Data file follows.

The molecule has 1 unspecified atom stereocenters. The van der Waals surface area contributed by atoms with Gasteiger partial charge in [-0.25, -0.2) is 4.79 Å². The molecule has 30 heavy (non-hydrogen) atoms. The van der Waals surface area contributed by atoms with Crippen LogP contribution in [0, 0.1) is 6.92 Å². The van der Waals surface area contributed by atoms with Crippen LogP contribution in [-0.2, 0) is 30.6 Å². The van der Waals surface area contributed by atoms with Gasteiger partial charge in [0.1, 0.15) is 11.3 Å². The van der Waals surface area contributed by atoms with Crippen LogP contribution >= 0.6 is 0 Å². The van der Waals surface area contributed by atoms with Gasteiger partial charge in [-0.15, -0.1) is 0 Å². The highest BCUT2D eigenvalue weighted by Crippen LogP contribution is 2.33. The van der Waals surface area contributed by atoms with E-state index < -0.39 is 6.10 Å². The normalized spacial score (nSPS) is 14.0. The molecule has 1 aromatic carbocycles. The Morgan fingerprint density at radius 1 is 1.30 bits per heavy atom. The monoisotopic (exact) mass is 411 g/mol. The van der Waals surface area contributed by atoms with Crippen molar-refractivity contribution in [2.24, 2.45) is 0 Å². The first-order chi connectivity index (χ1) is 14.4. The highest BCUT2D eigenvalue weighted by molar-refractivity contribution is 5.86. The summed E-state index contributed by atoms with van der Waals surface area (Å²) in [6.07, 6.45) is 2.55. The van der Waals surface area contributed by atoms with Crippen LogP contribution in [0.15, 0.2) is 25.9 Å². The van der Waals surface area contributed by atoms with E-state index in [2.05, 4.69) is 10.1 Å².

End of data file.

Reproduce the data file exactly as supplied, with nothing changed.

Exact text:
The molecule has 1 unspecified atom stereocenters. The van der Waals surface area contributed by atoms with Gasteiger partial charge in [-0.25, -0.2) is 4.79 Å². The molecule has 30 heavy (non-hydrogen) atoms. The van der Waals surface area contributed by atoms with Crippen LogP contribution in [0, 0.1) is 6.92 Å². The van der Waals surface area contributed by atoms with Crippen LogP contribution in [-0.2, 0) is 30.6 Å². The van der Waals surface area contributed by atoms with Gasteiger partial charge in [0.1, 0.15) is 11.3 Å². The van der Waals surface area contributed by atoms with Crippen LogP contribution >= 0.6 is 0 Å². The van der Waals surface area contributed by atoms with Gasteiger partial charge in [-0.15, -0.1) is 0 Å². The highest BCUT2D eigenvalue weighted by Crippen LogP contribution is 2.33. The van der Waals surface area contributed by atoms with E-state index < -0.39 is 6.10 Å². The normalized spacial score (nSPS) is 14.0. The molecule has 1 aromatic carbocycles. The Morgan fingerprint density at radius 1 is 1.30 bits per heavy atom. The monoisotopic (exact) mass is 411 g/mol. The van der Waals surface area contributed by atoms with Crippen molar-refractivity contribution in [2.24, 2.45) is 0 Å². The first-order chi connectivity index (χ1) is 14.4. The highest BCUT2D eigenvalue weighted by molar-refractivity contribution is 5.86. The summed E-state index contributed by atoms with van der Waals surface area (Å²) in [6.07, 6.45) is 2.55. The van der Waals surface area contributed by atoms with Crippen LogP contribution in [0.15, 0.2) is 25.9 Å². The van der Waals surface area contributed by atoms with E-state index in [2.05, 4.69) is 10.1 Å².